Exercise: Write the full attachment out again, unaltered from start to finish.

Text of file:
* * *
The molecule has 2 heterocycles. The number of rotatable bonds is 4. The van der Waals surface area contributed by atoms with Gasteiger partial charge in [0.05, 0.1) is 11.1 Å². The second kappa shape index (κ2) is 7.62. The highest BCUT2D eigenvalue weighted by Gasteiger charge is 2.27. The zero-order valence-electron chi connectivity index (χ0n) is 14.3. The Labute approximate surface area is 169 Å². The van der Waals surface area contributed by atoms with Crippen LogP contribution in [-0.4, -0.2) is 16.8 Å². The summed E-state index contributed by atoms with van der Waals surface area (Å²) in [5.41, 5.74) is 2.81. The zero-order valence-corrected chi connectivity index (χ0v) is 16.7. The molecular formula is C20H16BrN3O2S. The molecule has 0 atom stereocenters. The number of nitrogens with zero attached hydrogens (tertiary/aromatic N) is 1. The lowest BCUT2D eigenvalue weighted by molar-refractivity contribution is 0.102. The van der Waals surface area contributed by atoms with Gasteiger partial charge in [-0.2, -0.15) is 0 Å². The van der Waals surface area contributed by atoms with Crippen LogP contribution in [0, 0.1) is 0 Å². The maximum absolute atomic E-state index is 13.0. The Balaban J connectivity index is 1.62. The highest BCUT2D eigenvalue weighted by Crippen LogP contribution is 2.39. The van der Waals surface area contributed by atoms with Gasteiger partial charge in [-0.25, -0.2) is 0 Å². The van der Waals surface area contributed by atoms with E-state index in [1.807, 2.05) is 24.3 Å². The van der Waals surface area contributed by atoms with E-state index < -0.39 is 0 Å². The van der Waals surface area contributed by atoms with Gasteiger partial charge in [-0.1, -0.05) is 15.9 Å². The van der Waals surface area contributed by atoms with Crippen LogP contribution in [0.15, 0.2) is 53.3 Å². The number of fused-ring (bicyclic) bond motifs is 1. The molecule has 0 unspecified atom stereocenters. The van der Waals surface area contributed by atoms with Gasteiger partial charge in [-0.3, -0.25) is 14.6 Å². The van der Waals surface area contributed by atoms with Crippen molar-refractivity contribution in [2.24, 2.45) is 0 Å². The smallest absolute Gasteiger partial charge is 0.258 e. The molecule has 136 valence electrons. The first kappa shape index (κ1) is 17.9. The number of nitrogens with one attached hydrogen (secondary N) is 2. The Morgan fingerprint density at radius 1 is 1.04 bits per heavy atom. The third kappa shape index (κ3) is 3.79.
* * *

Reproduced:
The molecule has 2 heterocycles. The number of rotatable bonds is 4. The van der Waals surface area contributed by atoms with Gasteiger partial charge in [0.05, 0.1) is 11.1 Å². The second kappa shape index (κ2) is 7.62. The highest BCUT2D eigenvalue weighted by Gasteiger charge is 2.27. The zero-order valence-electron chi connectivity index (χ0n) is 14.3. The Labute approximate surface area is 169 Å². The van der Waals surface area contributed by atoms with Crippen LogP contribution in [-0.4, -0.2) is 16.8 Å². The summed E-state index contributed by atoms with van der Waals surface area (Å²) in [5.41, 5.74) is 2.81. The zero-order valence-corrected chi connectivity index (χ0v) is 16.7. The molecular formula is C20H16BrN3O2S. The molecule has 0 atom stereocenters. The number of nitrogens with zero attached hydrogens (tertiary/aromatic N) is 1. The lowest BCUT2D eigenvalue weighted by molar-refractivity contribution is 0.102. The van der Waals surface area contributed by atoms with Gasteiger partial charge in [-0.2, -0.15) is 0 Å². The van der Waals surface area contributed by atoms with Crippen LogP contribution in [0, 0.1) is 0 Å². The maximum absolute atomic E-state index is 13.0. The Balaban J connectivity index is 1.62. The highest BCUT2D eigenvalue weighted by Crippen LogP contribution is 2.39. The van der Waals surface area contributed by atoms with Gasteiger partial charge in [-0.25, -0.2) is 0 Å². The van der Waals surface area contributed by atoms with E-state index in [1.807, 2.05) is 24.3 Å². The van der Waals surface area contributed by atoms with E-state index < -0.39 is 0 Å². The van der Waals surface area contributed by atoms with Gasteiger partial charge in [-0.1, -0.05) is 15.9 Å². The van der Waals surface area contributed by atoms with Crippen LogP contribution in [0.15, 0.2) is 53.3 Å². The number of fused-ring (bicyclic) bond motifs is 1. The molecule has 0 unspecified atom stereocenters. The van der Waals surface area contributed by atoms with Gasteiger partial charge in [-0.3, -0.25) is 14.6 Å². The van der Waals surface area contributed by atoms with Crippen molar-refractivity contribution in [2.24, 2.45) is 0 Å². The smallest absolute Gasteiger partial charge is 0.258 e. The molecule has 136 valence electrons. The first kappa shape index (κ1) is 17.9. The number of nitrogens with one attached hydrogen (secondary N) is 2. The Morgan fingerprint density at radius 1 is 1.04 bits per heavy atom. The third kappa shape index (κ3) is 3.79.